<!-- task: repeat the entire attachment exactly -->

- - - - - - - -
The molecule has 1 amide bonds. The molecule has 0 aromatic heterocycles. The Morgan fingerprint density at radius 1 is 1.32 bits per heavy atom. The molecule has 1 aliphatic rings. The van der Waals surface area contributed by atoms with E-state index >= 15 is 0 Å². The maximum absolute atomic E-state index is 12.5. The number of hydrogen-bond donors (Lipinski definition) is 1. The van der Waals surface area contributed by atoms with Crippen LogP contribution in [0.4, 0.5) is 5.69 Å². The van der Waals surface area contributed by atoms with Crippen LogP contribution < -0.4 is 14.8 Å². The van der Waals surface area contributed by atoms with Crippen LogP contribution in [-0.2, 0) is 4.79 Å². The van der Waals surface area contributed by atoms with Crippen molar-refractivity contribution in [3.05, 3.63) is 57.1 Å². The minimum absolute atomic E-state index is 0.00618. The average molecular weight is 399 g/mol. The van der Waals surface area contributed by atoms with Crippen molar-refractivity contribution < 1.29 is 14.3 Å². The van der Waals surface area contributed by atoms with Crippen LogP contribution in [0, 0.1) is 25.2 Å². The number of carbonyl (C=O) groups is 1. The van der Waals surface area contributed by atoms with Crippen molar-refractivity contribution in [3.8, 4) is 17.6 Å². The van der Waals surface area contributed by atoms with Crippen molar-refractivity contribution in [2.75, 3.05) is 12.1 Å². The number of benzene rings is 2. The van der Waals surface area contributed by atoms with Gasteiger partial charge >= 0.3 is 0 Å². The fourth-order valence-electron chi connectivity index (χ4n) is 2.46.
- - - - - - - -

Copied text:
The molecule has 1 amide bonds. The molecule has 0 aromatic heterocycles. The Morgan fingerprint density at radius 1 is 1.32 bits per heavy atom. The molecule has 1 aliphatic rings. The van der Waals surface area contributed by atoms with E-state index >= 15 is 0 Å². The maximum absolute atomic E-state index is 12.5. The number of hydrogen-bond donors (Lipinski definition) is 1. The van der Waals surface area contributed by atoms with Crippen LogP contribution in [0.4, 0.5) is 5.69 Å². The van der Waals surface area contributed by atoms with Crippen LogP contribution < -0.4 is 14.8 Å². The van der Waals surface area contributed by atoms with Crippen LogP contribution in [-0.2, 0) is 4.79 Å². The van der Waals surface area contributed by atoms with Crippen molar-refractivity contribution in [3.05, 3.63) is 57.1 Å². The minimum absolute atomic E-state index is 0.00618. The average molecular weight is 399 g/mol. The van der Waals surface area contributed by atoms with Crippen molar-refractivity contribution < 1.29 is 14.3 Å². The van der Waals surface area contributed by atoms with Crippen LogP contribution in [0, 0.1) is 25.2 Å². The number of carbonyl (C=O) groups is 1. The van der Waals surface area contributed by atoms with Crippen molar-refractivity contribution in [3.8, 4) is 17.6 Å². The van der Waals surface area contributed by atoms with Crippen molar-refractivity contribution in [2.75, 3.05) is 12.1 Å². The number of benzene rings is 2. The van der Waals surface area contributed by atoms with Gasteiger partial charge >= 0.3 is 0 Å². The fourth-order valence-electron chi connectivity index (χ4n) is 2.46.